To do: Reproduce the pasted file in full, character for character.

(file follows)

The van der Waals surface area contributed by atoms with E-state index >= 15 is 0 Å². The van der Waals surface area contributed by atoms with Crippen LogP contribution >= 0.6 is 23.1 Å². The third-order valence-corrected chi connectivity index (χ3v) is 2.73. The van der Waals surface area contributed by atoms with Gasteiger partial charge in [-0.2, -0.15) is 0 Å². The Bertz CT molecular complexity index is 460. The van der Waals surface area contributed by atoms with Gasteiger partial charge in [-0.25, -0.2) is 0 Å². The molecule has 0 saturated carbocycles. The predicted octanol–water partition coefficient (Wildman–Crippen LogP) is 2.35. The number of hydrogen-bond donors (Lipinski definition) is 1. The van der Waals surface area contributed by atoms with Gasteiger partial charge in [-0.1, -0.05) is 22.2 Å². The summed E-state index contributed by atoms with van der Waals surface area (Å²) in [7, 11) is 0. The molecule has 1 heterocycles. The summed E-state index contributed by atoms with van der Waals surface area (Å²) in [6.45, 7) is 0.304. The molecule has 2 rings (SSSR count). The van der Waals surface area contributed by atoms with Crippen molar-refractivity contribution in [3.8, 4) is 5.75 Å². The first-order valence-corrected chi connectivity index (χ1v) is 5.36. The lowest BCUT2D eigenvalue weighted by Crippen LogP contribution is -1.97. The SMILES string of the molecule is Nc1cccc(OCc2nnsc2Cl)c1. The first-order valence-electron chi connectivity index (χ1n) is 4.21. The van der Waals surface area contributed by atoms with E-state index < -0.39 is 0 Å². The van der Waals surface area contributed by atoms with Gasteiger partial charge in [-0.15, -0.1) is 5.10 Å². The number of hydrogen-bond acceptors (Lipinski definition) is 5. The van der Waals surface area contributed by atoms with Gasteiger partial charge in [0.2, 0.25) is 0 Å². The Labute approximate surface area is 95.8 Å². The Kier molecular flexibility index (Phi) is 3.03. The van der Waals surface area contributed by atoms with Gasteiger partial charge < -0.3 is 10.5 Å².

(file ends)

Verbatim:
The van der Waals surface area contributed by atoms with E-state index >= 15 is 0 Å². The van der Waals surface area contributed by atoms with Crippen LogP contribution >= 0.6 is 23.1 Å². The third-order valence-corrected chi connectivity index (χ3v) is 2.73. The van der Waals surface area contributed by atoms with Gasteiger partial charge in [-0.2, -0.15) is 0 Å². The Bertz CT molecular complexity index is 460. The van der Waals surface area contributed by atoms with Gasteiger partial charge in [-0.25, -0.2) is 0 Å². The molecule has 0 saturated carbocycles. The predicted octanol–water partition coefficient (Wildman–Crippen LogP) is 2.35. The number of hydrogen-bond donors (Lipinski definition) is 1. The van der Waals surface area contributed by atoms with Gasteiger partial charge in [-0.1, -0.05) is 22.2 Å². The summed E-state index contributed by atoms with van der Waals surface area (Å²) in [7, 11) is 0. The molecule has 1 heterocycles. The summed E-state index contributed by atoms with van der Waals surface area (Å²) in [6.45, 7) is 0.304. The molecule has 2 rings (SSSR count). The van der Waals surface area contributed by atoms with Crippen molar-refractivity contribution in [3.8, 4) is 5.75 Å². The first-order valence-corrected chi connectivity index (χ1v) is 5.36. The lowest BCUT2D eigenvalue weighted by Crippen LogP contribution is -1.97. The SMILES string of the molecule is Nc1cccc(OCc2nnsc2Cl)c1. The first-order valence-electron chi connectivity index (χ1n) is 4.21. The van der Waals surface area contributed by atoms with E-state index < -0.39 is 0 Å². The van der Waals surface area contributed by atoms with Gasteiger partial charge in [-0.15, -0.1) is 5.10 Å². The number of hydrogen-bond acceptors (Lipinski definition) is 5. The van der Waals surface area contributed by atoms with Gasteiger partial charge in [0.2, 0.25) is 0 Å². The Labute approximate surface area is 95.8 Å². The Kier molecular flexibility index (Phi) is 3.03. The van der Waals surface area contributed by atoms with Gasteiger partial charge < -0.3 is 10.5 Å².